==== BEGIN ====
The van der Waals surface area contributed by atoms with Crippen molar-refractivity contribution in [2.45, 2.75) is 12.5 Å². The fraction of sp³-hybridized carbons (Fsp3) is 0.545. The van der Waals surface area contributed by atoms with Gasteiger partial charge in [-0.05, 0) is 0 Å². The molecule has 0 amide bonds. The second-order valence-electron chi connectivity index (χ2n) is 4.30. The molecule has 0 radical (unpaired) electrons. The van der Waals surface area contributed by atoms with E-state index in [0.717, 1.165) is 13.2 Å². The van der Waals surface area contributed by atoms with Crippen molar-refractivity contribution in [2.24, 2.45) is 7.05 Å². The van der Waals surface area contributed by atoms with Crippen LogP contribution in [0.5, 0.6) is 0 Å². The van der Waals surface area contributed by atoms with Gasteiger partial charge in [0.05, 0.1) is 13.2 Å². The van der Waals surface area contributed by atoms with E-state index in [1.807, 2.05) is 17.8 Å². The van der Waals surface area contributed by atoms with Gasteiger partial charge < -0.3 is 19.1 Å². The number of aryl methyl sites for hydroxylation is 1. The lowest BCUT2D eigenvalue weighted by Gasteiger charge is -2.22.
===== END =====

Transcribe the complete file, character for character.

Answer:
The van der Waals surface area contributed by atoms with Crippen molar-refractivity contribution in [2.45, 2.75) is 12.5 Å². The fraction of sp³-hybridized carbons (Fsp3) is 0.545. The van der Waals surface area contributed by atoms with Gasteiger partial charge in [-0.05, 0) is 0 Å². The molecule has 0 amide bonds. The second-order valence-electron chi connectivity index (χ2n) is 4.30. The molecule has 0 radical (unpaired) electrons. The van der Waals surface area contributed by atoms with E-state index in [0.717, 1.165) is 13.2 Å². The van der Waals surface area contributed by atoms with Crippen molar-refractivity contribution in [2.24, 2.45) is 7.05 Å². The van der Waals surface area contributed by atoms with Crippen LogP contribution in [0.5, 0.6) is 0 Å². The van der Waals surface area contributed by atoms with Gasteiger partial charge in [0.05, 0.1) is 13.2 Å². The van der Waals surface area contributed by atoms with E-state index in [1.807, 2.05) is 17.8 Å². The van der Waals surface area contributed by atoms with Gasteiger partial charge < -0.3 is 19.1 Å². The number of aryl methyl sites for hydroxylation is 1. The lowest BCUT2D eigenvalue weighted by Gasteiger charge is -2.22.